“Children’s expressions of knowledge and tools for learning should not be reduced to adult agendas and narrow academic outcomes.”
Monthly Archives: February 2014
Inspiring teacher video. Taylor Mali.
There were resonances within all ten of the stories that I read. I feel like I am a pretty accepting and open minded person. I feel that it is not my place to judge people and I really have no right to. The very first story made me a little nervous as to my beliefs of how I would like to manage my classroom. I have these, what I now see as, unrealistic ideas of freedom in the classroom. I was glad to have my eyes opened a bit to how you need to find a balance between control and freedom. The story I decided to represent in my piece was the second story, “Brown Kids Can’t be in Our Club”. I think the reason this story really resonated with me is because of the diversity within my own family. I am aboriginal. My skin colour is very light compared to my father but much darker than my husbands. I took the idea straight from the book to put together black, white, red and yellow paint to create what each of us in my family (myself, my husband and our son and daughter) saw as our skin colour. We did our hand prints in these colours on canvas and talked about how different our skin colour was and how these four colours can make any skin colour, so they really are not that different. They are all made up of the same colours. I saw ways to show how people are different and unique within almost all of these stories, as well as ways to show that they are really not all that different. I remember my dad looking at a picture of my son’s birthday party a few years ago and commenting that he was the only white kid in the picture. I really didn’t think anything of that until he said that and it made me happy to know that it didn’t matter to my son. He knows that his friends are not all the same as he is, but other than loving to go to their houses because their moms make “better food”, (hopefully he means different) he just thinks of them as his friends. I’m not saying we are colour blind because I don’t believe that that benefits anyone. Everybody should know what make them different and unique and be proud and confident about it. This also ties into the story about the kid making the comment about the gay dads being weird and the other kids pipes up and says it’s not so weird I have two dads too. The later little boy was talking about two straight men; one being his mother’s boyfriend or husband, and the other being his biological father. We know there are differences between this circumstance and two gay men being the other boy’s dads, but a child with no biases doesn’t seem to think it is weird. It is what the children are taught outside of our classrooms that we need to try to counteract.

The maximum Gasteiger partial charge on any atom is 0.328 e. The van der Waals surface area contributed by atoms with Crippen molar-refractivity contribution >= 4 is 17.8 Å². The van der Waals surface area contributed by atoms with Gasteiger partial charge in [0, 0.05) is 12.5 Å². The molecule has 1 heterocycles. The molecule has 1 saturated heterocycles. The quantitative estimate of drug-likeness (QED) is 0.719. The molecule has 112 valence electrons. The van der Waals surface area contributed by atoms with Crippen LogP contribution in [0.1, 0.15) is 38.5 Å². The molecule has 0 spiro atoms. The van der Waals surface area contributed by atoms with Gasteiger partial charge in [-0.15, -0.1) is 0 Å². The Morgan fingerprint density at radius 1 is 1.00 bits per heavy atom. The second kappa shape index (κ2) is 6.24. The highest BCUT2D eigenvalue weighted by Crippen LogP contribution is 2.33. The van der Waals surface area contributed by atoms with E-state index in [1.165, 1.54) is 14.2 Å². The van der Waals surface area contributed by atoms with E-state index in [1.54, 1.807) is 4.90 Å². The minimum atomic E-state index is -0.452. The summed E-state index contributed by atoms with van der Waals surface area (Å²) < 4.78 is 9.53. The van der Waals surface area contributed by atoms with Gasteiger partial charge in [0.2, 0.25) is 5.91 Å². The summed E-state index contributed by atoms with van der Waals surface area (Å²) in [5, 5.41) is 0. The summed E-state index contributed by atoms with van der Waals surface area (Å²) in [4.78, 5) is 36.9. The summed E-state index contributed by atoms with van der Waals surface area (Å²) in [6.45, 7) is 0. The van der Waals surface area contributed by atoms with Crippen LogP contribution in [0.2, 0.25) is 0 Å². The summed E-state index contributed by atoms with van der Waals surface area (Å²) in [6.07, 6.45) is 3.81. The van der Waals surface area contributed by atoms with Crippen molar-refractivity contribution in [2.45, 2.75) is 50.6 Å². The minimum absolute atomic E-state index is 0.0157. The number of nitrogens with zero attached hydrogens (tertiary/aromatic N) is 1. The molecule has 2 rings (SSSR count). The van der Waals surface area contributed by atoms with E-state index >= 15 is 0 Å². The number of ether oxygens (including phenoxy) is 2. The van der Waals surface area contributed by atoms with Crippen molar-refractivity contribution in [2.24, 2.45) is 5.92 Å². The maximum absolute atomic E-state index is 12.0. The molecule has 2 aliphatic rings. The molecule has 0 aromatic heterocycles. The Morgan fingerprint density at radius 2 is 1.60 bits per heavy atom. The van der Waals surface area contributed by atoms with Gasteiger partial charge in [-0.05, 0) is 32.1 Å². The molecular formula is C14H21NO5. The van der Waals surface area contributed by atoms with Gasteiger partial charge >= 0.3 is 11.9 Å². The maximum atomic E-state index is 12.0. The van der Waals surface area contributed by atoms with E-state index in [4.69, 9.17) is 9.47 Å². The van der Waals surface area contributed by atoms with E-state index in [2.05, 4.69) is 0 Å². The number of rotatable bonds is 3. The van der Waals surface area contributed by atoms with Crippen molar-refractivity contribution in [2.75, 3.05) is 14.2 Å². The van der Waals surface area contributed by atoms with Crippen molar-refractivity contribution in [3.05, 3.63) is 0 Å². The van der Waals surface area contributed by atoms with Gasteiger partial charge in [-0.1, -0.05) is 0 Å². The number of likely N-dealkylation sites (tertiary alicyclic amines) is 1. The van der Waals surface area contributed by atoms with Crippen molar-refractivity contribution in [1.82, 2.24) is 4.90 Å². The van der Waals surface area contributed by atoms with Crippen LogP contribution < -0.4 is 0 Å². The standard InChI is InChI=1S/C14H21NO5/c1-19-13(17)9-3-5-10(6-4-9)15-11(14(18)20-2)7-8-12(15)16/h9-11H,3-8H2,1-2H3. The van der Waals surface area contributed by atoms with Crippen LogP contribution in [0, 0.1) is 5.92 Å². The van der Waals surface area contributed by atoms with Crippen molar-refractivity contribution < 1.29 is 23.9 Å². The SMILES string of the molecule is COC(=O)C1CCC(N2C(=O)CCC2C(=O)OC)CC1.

I was in awe of the new and innovative ways teachers are helping these “troubled” students get caught up and continue with their education. Some teachers go as far as to pick up the students from home if they cannot make it to school. I love how there is the knowledge and understanding out there that children come from many different backgrounds and have daily struggles that could prevent them from attending school on a regular basis. It is hard for some of these students to stick to the strict school times and schedules. Truly inspiring.
Claire was a very inspiring person. During the lecture I was thinking about asking a teacher, fairly recently, about the Treaty packages in school and she had said she didn’t even know where to find it. I think it is very important to know the history, and correct history, that Treaty Education can teach. The only way to erase the stereotypes and misinformation that people were brought up hearing and believing, is to educate people.